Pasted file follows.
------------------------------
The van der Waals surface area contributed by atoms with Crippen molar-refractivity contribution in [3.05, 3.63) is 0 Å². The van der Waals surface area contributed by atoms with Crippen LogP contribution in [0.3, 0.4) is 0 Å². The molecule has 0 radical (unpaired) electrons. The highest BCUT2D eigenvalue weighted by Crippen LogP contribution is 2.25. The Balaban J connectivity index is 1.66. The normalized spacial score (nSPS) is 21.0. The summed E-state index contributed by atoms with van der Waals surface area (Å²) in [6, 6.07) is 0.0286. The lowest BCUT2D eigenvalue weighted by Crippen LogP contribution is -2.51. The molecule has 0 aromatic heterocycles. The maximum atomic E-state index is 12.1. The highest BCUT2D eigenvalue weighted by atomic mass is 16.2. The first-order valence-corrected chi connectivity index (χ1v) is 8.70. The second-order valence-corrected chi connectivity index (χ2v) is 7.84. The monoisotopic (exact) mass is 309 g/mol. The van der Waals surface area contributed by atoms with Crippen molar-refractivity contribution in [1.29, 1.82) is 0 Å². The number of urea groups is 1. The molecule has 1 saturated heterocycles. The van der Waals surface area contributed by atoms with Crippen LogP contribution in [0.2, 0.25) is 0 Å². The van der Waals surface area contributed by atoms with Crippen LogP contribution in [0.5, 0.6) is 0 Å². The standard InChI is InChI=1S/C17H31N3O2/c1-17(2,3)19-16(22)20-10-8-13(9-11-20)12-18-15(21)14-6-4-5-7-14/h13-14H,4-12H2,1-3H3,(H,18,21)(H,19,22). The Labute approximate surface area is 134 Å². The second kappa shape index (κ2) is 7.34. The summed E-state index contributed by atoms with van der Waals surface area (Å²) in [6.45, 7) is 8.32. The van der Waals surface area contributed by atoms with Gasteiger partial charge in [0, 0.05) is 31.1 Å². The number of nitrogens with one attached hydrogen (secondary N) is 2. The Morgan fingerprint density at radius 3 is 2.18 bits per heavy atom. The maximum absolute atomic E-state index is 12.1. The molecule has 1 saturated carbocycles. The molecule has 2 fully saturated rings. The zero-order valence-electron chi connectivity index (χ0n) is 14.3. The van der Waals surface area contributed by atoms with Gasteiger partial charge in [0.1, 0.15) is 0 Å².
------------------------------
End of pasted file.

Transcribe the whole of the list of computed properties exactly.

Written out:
The van der Waals surface area contributed by atoms with Crippen molar-refractivity contribution in [3.05, 3.63) is 0 Å². The van der Waals surface area contributed by atoms with Crippen LogP contribution in [0.3, 0.4) is 0 Å². The molecule has 0 radical (unpaired) electrons. The highest BCUT2D eigenvalue weighted by Crippen LogP contribution is 2.25. The Balaban J connectivity index is 1.66. The normalized spacial score (nSPS) is 21.0. The summed E-state index contributed by atoms with van der Waals surface area (Å²) in [6, 6.07) is 0.0286. The lowest BCUT2D eigenvalue weighted by Crippen LogP contribution is -2.51. The molecule has 0 aromatic heterocycles. The maximum atomic E-state index is 12.1. The highest BCUT2D eigenvalue weighted by atomic mass is 16.2. The first-order valence-corrected chi connectivity index (χ1v) is 8.70. The second-order valence-corrected chi connectivity index (χ2v) is 7.84. The monoisotopic (exact) mass is 309 g/mol. The van der Waals surface area contributed by atoms with Crippen molar-refractivity contribution in [1.29, 1.82) is 0 Å². The number of urea groups is 1. The molecule has 1 saturated heterocycles. The van der Waals surface area contributed by atoms with Crippen LogP contribution in [0.2, 0.25) is 0 Å². The van der Waals surface area contributed by atoms with Crippen LogP contribution in [0.5, 0.6) is 0 Å². The standard InChI is InChI=1S/C17H31N3O2/c1-17(2,3)19-16(22)20-10-8-13(9-11-20)12-18-15(21)14-6-4-5-7-14/h13-14H,4-12H2,1-3H3,(H,18,21)(H,19,22). The Labute approximate surface area is 134 Å². The second kappa shape index (κ2) is 7.34. The summed E-state index contributed by atoms with van der Waals surface area (Å²) in [6.45, 7) is 8.32. The van der Waals surface area contributed by atoms with Gasteiger partial charge in [0, 0.05) is 31.1 Å². The number of nitrogens with one attached hydrogen (secondary N) is 2. The Morgan fingerprint density at radius 3 is 2.18 bits per heavy atom. The maximum absolute atomic E-state index is 12.1. The molecule has 1 saturated carbocycles. The molecule has 2 fully saturated rings. The zero-order valence-electron chi connectivity index (χ0n) is 14.3. The van der Waals surface area contributed by atoms with Gasteiger partial charge in [0.1, 0.15) is 0 Å².